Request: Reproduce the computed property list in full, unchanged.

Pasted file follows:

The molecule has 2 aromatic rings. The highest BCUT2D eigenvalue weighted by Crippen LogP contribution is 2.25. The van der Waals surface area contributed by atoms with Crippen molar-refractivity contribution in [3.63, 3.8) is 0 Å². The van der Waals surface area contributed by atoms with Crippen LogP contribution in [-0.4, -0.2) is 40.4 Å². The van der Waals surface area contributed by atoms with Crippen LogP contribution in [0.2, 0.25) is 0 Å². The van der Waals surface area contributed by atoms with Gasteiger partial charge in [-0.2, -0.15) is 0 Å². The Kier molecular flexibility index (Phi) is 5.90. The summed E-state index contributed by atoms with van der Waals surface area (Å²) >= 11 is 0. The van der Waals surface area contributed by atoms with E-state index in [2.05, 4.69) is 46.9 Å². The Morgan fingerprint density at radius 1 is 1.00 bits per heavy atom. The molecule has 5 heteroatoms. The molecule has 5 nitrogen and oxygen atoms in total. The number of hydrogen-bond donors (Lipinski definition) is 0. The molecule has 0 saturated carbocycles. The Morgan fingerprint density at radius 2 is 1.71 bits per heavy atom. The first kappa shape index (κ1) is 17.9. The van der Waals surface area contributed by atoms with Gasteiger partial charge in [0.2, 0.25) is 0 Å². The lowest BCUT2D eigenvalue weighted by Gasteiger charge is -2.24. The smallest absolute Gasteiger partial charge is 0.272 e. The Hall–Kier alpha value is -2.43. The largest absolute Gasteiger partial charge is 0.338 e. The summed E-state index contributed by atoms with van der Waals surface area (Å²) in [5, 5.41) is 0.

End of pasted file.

The molecule has 2 aromatic rings. The highest BCUT2D eigenvalue weighted by Crippen LogP contribution is 2.25. The van der Waals surface area contributed by atoms with Crippen molar-refractivity contribution in [3.63, 3.8) is 0 Å². The van der Waals surface area contributed by atoms with Crippen LogP contribution in [-0.4, -0.2) is 40.4 Å². The van der Waals surface area contributed by atoms with Crippen LogP contribution in [0.2, 0.25) is 0 Å². The van der Waals surface area contributed by atoms with Gasteiger partial charge in [-0.2, -0.15) is 0 Å². The Kier molecular flexibility index (Phi) is 5.90. The summed E-state index contributed by atoms with van der Waals surface area (Å²) >= 11 is 0. The van der Waals surface area contributed by atoms with E-state index in [2.05, 4.69) is 46.9 Å². The Morgan fingerprint density at radius 1 is 1.00 bits per heavy atom. The molecule has 5 heteroatoms. The molecule has 5 nitrogen and oxygen atoms in total. The number of hydrogen-bond donors (Lipinski definition) is 0. The molecule has 0 saturated carbocycles. The Morgan fingerprint density at radius 2 is 1.71 bits per heavy atom. The first kappa shape index (κ1) is 17.9. The van der Waals surface area contributed by atoms with Gasteiger partial charge in [0.2, 0.25) is 0 Å². The lowest BCUT2D eigenvalue weighted by Gasteiger charge is -2.24. The smallest absolute Gasteiger partial charge is 0.272 e. The Hall–Kier alpha value is -2.43. The largest absolute Gasteiger partial charge is 0.338 e. The summed E-state index contributed by atoms with van der Waals surface area (Å²) in [5, 5.41) is 0.